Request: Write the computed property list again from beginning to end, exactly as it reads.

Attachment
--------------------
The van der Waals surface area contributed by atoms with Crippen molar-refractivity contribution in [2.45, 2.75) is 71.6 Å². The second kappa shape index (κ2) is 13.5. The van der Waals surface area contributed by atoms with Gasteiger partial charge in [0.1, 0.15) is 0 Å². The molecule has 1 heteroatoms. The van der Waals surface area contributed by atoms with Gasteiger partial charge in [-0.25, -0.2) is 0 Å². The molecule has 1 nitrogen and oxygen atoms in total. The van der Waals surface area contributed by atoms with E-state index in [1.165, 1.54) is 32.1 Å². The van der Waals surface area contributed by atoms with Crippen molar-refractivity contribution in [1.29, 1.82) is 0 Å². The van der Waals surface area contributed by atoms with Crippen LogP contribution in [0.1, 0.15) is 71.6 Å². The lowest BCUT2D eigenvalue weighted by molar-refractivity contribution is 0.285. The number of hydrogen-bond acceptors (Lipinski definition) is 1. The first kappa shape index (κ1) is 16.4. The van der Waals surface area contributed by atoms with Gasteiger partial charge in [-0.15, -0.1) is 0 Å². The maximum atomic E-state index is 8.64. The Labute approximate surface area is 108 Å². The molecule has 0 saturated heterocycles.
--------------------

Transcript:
The van der Waals surface area contributed by atoms with Crippen molar-refractivity contribution in [2.45, 2.75) is 71.6 Å². The second kappa shape index (κ2) is 13.5. The van der Waals surface area contributed by atoms with Gasteiger partial charge in [0.1, 0.15) is 0 Å². The molecule has 1 heteroatoms. The van der Waals surface area contributed by atoms with Gasteiger partial charge in [-0.25, -0.2) is 0 Å². The molecule has 1 nitrogen and oxygen atoms in total. The van der Waals surface area contributed by atoms with E-state index in [1.165, 1.54) is 32.1 Å². The van der Waals surface area contributed by atoms with Crippen molar-refractivity contribution in [1.29, 1.82) is 0 Å². The van der Waals surface area contributed by atoms with Crippen LogP contribution in [0.1, 0.15) is 71.6 Å². The lowest BCUT2D eigenvalue weighted by molar-refractivity contribution is 0.285. The number of hydrogen-bond acceptors (Lipinski definition) is 1. The first kappa shape index (κ1) is 16.4. The van der Waals surface area contributed by atoms with Gasteiger partial charge in [-0.15, -0.1) is 0 Å². The maximum atomic E-state index is 8.64. The Labute approximate surface area is 108 Å². The molecule has 0 saturated heterocycles.